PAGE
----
The structural analysis of nanostructures and nanocomposites was investigated. XRD patterns of samples 1, 2 and 3 and also pure chitosan have been shown in Fig. 1. As shown in Fig. 1a, the product obtained in the presence of 70 ml onion via hydrothermal reaction of Mn salt (sample 1) is amorphous. XRD pattern of this sample after its calcination under vacuum at 400 ˚C for 2 h (sample 2), has been shown in Fig. 1b, it is a mixture of Mn and Mn2O3. Fig. 1c shows XRD pattern of pure chitosan with a sharp peak at 2Theta~20. Also, the XRD pattern of Mn/Cu/O/chitosan nanocomposite has been shown in Fig.1d. By comparing XRD patterns of this figure with Fig. 1c, it can be found that the peaks of the chitosan are weak in the XRD pattern of the nanocomposites. Other diffraction peaks in Fig. 1d related to Cu and Mn oxides. Also the intensity of these peaks is lower than those in Fig. 1b. The XRD patterns of the nano/microstructures (Fig. 1b) and nanocomposites (Fig. 1d) synthesized in this work are broad and low intensity, which suggest a low crystallinity and an amorphous nature of the products and or the formation of the products with small particle sizes. The weak peaks in Fig. 1d reflect great disarray in chain alignment of chitosan with the production of new peaks that identify the presence of Cu and Mn oxides. These patterns reveal the successful inclusion of Cu and Mn oxides in nanocomposite membranes. Moreover, the presence of these metal oxides impede the order of polymer chains by both steric effect and intermolecular hydrogen bonds. So, the introduction of Cu and Mn oxides in chitosan decrease the crystallinity of composite membranes and increase the flexibility of polymer chain .
Fig. 2 shows SEM images of the nanocomposite prepared with chitosan (sample 3). The figure shows formation of the agglomerated spheres with diameters ranging from 1.5 μm to 7 μm. A closer look at this figure also shows the formation of the agglomerated nanoparticles on the spheres. The particle size distribution of the nanoparticles and microspheres is not uniform.
The UV-Vis absorbance spectra of the pure MB and MB adsorbed on the surface of Mn/Cu/O/chitosan NC have been shown in Fig. 3a. The results confirm the application of as-prepared nanocomposites as an effective adsorbent for MB removal from aqueous solution. Also, Fig. 3b shows that these nanocomposites are effective adsorbents for phenol removal. In UV-Vis spectra in Fig. 3 show that the intensity of peaks of MB and phenol have been decreased after their adsorption on the surface of the nanocomposite.
In this work, the photocatalytic activity of the nanocomposites for the degradation of MB was investigated under visible and UV irradiations. Fig. 4 shows MB degradation under visible irradiation is higher than UV irradiation. This figure shows degradation percentage of MB in the presence of the Mn/Cu/O/chitosan NC is about 76 %, after 45 min visible light irradiation, while it is about 13% and 17.5 % after 45 and 60 min UV light irradiation, respectively. Thus the as-prepared nanocomposites in this work can be used as an effective photocatalyst for MB degradation.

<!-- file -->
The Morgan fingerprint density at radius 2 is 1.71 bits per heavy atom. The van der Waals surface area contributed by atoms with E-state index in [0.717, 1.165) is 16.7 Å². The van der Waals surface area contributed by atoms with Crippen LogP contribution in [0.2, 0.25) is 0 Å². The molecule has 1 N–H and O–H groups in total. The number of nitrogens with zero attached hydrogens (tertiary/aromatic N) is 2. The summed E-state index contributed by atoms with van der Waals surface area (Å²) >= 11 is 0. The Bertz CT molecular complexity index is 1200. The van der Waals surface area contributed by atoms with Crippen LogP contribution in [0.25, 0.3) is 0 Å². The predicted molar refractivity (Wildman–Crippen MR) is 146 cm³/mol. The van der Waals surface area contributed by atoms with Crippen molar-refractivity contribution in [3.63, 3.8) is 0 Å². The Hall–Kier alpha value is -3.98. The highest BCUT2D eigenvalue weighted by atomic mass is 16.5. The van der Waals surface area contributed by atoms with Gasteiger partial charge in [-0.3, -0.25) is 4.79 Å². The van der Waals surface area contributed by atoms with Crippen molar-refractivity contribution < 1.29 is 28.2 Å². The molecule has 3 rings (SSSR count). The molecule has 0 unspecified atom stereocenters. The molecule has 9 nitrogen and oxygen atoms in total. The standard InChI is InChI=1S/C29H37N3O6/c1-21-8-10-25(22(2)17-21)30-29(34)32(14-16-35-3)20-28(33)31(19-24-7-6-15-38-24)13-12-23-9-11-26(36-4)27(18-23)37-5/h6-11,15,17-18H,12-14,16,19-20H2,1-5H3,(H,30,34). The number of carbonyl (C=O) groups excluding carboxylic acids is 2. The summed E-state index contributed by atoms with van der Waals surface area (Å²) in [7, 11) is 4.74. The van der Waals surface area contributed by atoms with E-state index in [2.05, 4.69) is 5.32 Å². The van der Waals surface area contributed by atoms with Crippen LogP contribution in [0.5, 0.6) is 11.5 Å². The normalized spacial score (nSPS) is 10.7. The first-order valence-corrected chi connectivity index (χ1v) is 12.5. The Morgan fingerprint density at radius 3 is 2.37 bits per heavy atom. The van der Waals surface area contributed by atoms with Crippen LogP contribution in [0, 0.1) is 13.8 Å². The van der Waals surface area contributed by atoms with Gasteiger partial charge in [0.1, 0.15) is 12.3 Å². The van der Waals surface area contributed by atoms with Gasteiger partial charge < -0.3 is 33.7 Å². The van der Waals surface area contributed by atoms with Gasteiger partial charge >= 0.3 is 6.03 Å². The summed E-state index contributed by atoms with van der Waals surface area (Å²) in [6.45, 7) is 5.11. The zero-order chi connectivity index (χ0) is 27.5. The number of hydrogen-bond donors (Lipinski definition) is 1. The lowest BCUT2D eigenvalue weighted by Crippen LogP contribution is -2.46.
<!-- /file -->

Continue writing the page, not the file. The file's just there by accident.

In continuation, the effects of the photocatalyst and dye concentrations for degradation of MB under visible light irradiation were investigated, as shown in Fig. 5. Fig. 5a shows the effect of the photocatalyst concentration on the degradation percentage of MB. In this research, three different weights of the photocatalyst were used, including 0.03, 0.05, and 0.07 g. This figure shows that the rate of photocatalytic degradation is proportional to the photocatalyst concentration. The Langmuir-Hinshelwood equation expresses a direct relationship between photocatalyst concentration and rate of dye degradation . MB contaminant photodegradation in the presence of 0.07 g photocatalyst is 83 % after 75 min, as shown in Fig. 5a. Fig. 5b shows the evolution of the degradation of MB with irradiation time for three solutions with different concentrations, including 5, 10 and 15 ppm. This figure reveals with increasing dye concentration, the photocatalytic degradation is decreased. MB contaminant photodegradation with 5 ppm concentration is 89 % after 75 min, as shown in Fig. 5b. Thus in this work, optimum conditions for the synthesis of Mn/Cu/O/chitosan NCs with high photocatalytic activity are 5 ppm and 0.07 g concentrations of MB and photocatalyst, respectively.
In conclusion, Mn/Cu/O/chitosan NCs were synthesized after two steps. First, Mn/Mn2O3 nano/microstructures were synthesized in the presence of onion via hydrothermal method. Then Mn/Cu/O/chitosan nanocomposites were synthesized using chitosan, CuO powder, and Mn/Mn2O3 prepared in the first step. The as-prepared nanocomposites were used as photocatalysts for MB degradation. The obvious degradation of MB was observed in the presence of these nanocomposites under visible irradiation. The photocatalytic performance of the nanocomposites was found influenced by the dye and photocatalyst concentrations. The optimum amount of photocatalyst was selected 0.07 g for the degradation of 5 ppm MB solution.
Authors are grateful to the Kosar University of Bojnord for supporting this work.
CONFLICT OF INTEREST
The authors declare that there is no conflict of interests regarding the publication of this manuscript.